National

Japan’s Kurds often in limbo, despite significant community

by Tadashi Tsumura

Kyodo

As Kurdish people in Japan seek to settle and adjust to life, some harbor misgivings about their future and for the safety of their relatives back home.

“It’s too sad, and I remember him whatever I see,” said a 35-year-old Kurdish chef in Warabi, Saitama Prefecture, of his 25-year-old brother. The man, a militia member, was killed during a firefight with Islamic State militants in a Kurdish town near the border between Turkey and Syria in June.

Ethnic Kurds inhabit a mountainous region spanning parts of Turkey, Iraq, Iran and Syria. While they are estimated to number 20 million to 30 million worldwide, more than 10 million live in Turkey.

Kurdish militias are fighting Islamic State militants near the Syria-Turkey border, and Ankara launched full-scale air raids in July on targets related to the rebel Kurdistan Workers’ Party, which advocates independence from Turkish rule.

Kurds began to migrate to Japan mostly from Turkey in the 1990s, says a Japanese support group. They created a large community near East Japan Railway Co.’s Warabi Station, and significant numbers also exist in Osaka and Aichi prefectures.

Some 1,000 Kurds live in the Warabi area — humorously dubbing their community “Warabistan.”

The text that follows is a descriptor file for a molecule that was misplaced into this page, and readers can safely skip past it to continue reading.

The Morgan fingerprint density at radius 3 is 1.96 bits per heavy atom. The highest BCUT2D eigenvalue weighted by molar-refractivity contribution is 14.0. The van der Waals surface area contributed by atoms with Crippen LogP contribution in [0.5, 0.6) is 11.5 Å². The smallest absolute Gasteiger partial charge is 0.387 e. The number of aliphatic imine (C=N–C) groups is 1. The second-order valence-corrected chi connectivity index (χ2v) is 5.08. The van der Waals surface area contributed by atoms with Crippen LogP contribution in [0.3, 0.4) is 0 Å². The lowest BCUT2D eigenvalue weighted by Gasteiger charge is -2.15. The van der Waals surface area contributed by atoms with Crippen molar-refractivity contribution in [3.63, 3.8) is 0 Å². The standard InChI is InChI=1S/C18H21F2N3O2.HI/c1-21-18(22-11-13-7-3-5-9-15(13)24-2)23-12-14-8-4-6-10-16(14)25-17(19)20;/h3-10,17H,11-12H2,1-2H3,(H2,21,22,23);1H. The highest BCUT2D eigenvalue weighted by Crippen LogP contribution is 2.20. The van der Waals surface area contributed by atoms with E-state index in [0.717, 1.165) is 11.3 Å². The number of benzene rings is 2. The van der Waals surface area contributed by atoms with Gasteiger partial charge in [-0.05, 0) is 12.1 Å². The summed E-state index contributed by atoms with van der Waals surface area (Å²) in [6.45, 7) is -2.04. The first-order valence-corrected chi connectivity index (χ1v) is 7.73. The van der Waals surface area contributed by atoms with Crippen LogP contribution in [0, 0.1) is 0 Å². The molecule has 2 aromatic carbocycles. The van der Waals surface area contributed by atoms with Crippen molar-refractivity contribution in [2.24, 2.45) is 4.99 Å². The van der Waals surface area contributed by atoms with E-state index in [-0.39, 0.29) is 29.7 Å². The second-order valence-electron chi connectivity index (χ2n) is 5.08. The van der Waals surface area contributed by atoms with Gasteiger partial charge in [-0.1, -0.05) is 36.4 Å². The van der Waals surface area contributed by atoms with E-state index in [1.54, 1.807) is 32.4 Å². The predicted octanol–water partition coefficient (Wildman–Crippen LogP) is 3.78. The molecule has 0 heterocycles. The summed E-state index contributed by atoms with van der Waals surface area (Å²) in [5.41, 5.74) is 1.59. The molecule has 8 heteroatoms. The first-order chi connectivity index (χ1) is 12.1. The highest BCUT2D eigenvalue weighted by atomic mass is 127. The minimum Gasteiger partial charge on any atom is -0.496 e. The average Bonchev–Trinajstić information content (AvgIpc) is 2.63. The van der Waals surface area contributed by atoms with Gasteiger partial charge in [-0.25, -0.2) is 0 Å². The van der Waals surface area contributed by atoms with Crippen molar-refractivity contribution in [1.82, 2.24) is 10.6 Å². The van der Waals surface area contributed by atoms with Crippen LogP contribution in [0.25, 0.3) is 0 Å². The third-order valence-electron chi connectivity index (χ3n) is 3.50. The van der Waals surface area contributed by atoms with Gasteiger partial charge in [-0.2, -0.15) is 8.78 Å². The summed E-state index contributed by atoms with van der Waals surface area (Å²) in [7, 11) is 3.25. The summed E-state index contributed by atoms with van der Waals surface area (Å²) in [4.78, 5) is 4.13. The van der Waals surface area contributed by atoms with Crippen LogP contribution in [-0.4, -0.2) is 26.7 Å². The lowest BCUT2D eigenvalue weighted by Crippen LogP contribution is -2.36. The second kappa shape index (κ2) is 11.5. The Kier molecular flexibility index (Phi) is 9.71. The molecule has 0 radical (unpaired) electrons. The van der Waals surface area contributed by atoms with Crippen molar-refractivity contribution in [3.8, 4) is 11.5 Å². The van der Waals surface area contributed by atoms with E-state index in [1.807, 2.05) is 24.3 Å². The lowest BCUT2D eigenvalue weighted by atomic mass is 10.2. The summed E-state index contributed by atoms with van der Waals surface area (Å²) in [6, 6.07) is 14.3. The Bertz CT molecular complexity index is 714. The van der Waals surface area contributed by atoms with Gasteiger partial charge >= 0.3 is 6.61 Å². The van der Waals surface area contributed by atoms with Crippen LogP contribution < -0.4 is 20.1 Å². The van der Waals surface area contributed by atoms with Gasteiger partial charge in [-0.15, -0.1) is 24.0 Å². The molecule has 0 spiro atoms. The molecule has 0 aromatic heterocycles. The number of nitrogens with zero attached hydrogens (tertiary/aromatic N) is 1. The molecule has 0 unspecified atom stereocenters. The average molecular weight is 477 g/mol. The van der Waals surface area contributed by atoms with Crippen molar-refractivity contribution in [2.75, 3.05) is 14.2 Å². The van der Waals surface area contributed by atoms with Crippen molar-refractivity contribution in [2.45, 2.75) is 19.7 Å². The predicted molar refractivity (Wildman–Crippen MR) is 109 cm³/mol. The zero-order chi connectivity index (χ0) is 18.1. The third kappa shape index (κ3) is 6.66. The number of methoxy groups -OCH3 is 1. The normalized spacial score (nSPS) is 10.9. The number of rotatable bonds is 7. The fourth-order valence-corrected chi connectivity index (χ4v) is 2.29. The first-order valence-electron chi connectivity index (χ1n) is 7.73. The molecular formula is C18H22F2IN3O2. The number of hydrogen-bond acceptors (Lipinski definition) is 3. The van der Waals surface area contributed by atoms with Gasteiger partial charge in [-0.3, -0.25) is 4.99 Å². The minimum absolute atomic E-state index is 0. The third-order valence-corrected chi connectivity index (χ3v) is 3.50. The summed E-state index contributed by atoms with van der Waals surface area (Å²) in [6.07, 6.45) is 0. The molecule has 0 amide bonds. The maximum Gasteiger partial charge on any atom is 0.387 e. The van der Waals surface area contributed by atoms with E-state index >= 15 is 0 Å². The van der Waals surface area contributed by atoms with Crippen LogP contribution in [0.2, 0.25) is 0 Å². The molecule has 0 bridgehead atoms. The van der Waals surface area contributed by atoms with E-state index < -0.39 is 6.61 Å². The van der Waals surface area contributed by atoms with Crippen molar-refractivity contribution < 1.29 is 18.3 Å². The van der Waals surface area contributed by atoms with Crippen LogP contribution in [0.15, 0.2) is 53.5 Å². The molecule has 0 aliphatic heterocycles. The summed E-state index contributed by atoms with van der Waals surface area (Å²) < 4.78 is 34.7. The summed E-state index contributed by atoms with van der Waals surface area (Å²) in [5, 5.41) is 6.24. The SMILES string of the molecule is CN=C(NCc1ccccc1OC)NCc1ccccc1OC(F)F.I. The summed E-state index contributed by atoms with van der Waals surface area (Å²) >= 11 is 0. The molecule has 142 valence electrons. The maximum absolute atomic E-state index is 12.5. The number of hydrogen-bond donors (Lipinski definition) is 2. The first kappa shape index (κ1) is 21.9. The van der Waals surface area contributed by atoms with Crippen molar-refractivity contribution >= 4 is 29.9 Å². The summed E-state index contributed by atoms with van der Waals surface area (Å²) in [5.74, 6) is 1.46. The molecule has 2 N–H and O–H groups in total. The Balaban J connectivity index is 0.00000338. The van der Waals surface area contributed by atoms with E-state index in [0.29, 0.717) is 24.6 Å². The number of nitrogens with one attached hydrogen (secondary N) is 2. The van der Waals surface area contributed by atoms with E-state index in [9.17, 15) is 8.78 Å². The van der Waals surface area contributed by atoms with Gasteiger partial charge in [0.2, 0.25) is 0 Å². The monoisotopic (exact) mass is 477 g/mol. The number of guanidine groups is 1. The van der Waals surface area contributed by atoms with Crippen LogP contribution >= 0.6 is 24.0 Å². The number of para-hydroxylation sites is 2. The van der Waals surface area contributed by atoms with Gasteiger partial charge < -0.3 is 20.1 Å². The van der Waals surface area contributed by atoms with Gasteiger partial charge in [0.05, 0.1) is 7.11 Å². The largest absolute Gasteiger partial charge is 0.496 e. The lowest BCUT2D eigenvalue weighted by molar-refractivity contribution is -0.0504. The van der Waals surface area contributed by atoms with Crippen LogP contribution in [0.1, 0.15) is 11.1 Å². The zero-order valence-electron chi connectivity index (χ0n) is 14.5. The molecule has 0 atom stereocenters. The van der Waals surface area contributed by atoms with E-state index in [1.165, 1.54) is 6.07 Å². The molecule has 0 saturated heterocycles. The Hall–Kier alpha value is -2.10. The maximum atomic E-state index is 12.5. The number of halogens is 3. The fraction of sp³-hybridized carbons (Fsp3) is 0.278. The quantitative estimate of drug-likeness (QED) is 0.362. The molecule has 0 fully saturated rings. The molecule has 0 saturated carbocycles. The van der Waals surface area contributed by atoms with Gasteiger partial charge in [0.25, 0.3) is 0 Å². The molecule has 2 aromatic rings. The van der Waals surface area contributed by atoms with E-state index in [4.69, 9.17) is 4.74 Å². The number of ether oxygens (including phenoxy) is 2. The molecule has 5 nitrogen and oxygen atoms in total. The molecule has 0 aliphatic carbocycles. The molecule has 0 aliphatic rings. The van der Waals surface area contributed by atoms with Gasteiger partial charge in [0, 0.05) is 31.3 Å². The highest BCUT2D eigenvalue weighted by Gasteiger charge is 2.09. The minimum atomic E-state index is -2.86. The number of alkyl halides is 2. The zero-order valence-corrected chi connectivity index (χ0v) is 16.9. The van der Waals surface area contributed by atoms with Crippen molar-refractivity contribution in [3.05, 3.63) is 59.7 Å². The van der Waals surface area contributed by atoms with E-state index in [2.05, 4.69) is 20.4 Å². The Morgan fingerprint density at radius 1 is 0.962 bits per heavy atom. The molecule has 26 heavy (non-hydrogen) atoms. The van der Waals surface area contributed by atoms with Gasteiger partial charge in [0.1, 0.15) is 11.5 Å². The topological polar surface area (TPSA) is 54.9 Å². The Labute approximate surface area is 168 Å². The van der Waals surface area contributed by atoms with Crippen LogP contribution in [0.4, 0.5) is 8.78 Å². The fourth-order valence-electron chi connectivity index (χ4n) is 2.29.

Kurds usually enter Japan for tourism or on short stays as visas are not required for temporary visits by Turkish passport-holders. They then file for refugee status, citing human rights abuses in Turkey.

While 3,415 Kurds have so far applied for refugee status, none has yet received it, the Japanese support group says.

Kurdish men usually find work at construction sites or in restaurants, but some Kurds live in poverty without regular jobs as illegal residents.

Moreover, a considerable number of Kurdish children do not go to school, a fact which local governments have yet to confront fully.

The Japan Kurdish Cultural Association in Kawaguchi, Saitama, holds a class every Sunday to teach Kurdish children their language and culture. It also offers information about daily life in Japan.

Instances of irritation by neighbors have come to light, when Kurds fail to follow garbage disposal rules or party late into the night.

Many try to fit in. One such individual is a 16-year-old girl who attends volunteer clean-up sweeps of a park in Warabi every month and enjoys chatting with other participants in Japanese. Studying at a night high school, she hopes to work as a Japanese-Kurdish interpreter one day.

“I don’t want to return to Turkey in the current situation, but it will be difficult for me to make my dream come true in Japan,” she said expressing misgivings about the future.